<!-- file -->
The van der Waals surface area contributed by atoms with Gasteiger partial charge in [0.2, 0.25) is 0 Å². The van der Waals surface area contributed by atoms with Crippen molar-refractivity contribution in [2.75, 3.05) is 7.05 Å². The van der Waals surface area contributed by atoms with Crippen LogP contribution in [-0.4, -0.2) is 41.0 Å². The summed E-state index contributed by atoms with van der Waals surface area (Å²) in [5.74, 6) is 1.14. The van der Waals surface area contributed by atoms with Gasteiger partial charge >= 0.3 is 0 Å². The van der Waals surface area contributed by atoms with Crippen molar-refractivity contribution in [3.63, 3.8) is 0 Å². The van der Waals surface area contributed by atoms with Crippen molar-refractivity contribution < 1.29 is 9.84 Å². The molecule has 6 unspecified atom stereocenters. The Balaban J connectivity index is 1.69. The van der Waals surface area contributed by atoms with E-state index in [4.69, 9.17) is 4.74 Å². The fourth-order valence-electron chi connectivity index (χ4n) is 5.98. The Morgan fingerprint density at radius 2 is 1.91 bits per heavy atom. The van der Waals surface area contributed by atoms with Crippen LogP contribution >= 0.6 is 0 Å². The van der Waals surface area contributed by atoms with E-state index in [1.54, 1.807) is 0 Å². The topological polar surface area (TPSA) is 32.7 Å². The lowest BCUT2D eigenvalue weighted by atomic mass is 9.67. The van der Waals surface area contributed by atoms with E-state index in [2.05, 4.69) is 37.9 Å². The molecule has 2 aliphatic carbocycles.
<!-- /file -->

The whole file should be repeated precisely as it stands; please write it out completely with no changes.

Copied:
The van der Waals surface area contributed by atoms with Gasteiger partial charge in [0.2, 0.25) is 0 Å². The van der Waals surface area contributed by atoms with Crippen molar-refractivity contribution in [2.75, 3.05) is 7.05 Å². The van der Waals surface area contributed by atoms with Crippen LogP contribution in [-0.4, -0.2) is 41.0 Å². The summed E-state index contributed by atoms with van der Waals surface area (Å²) in [5.74, 6) is 1.14. The van der Waals surface area contributed by atoms with Gasteiger partial charge >= 0.3 is 0 Å². The van der Waals surface area contributed by atoms with Crippen molar-refractivity contribution in [3.63, 3.8) is 0 Å². The van der Waals surface area contributed by atoms with Crippen molar-refractivity contribution < 1.29 is 9.84 Å². The molecule has 6 unspecified atom stereocenters. The Balaban J connectivity index is 1.69. The van der Waals surface area contributed by atoms with E-state index in [4.69, 9.17) is 4.74 Å². The fourth-order valence-electron chi connectivity index (χ4n) is 5.98. The Morgan fingerprint density at radius 2 is 1.91 bits per heavy atom. The van der Waals surface area contributed by atoms with Crippen LogP contribution >= 0.6 is 0 Å². The van der Waals surface area contributed by atoms with E-state index in [1.54, 1.807) is 0 Å². The topological polar surface area (TPSA) is 32.7 Å². The lowest BCUT2D eigenvalue weighted by atomic mass is 9.67. The van der Waals surface area contributed by atoms with E-state index in [2.05, 4.69) is 37.9 Å². The molecule has 2 aliphatic carbocycles.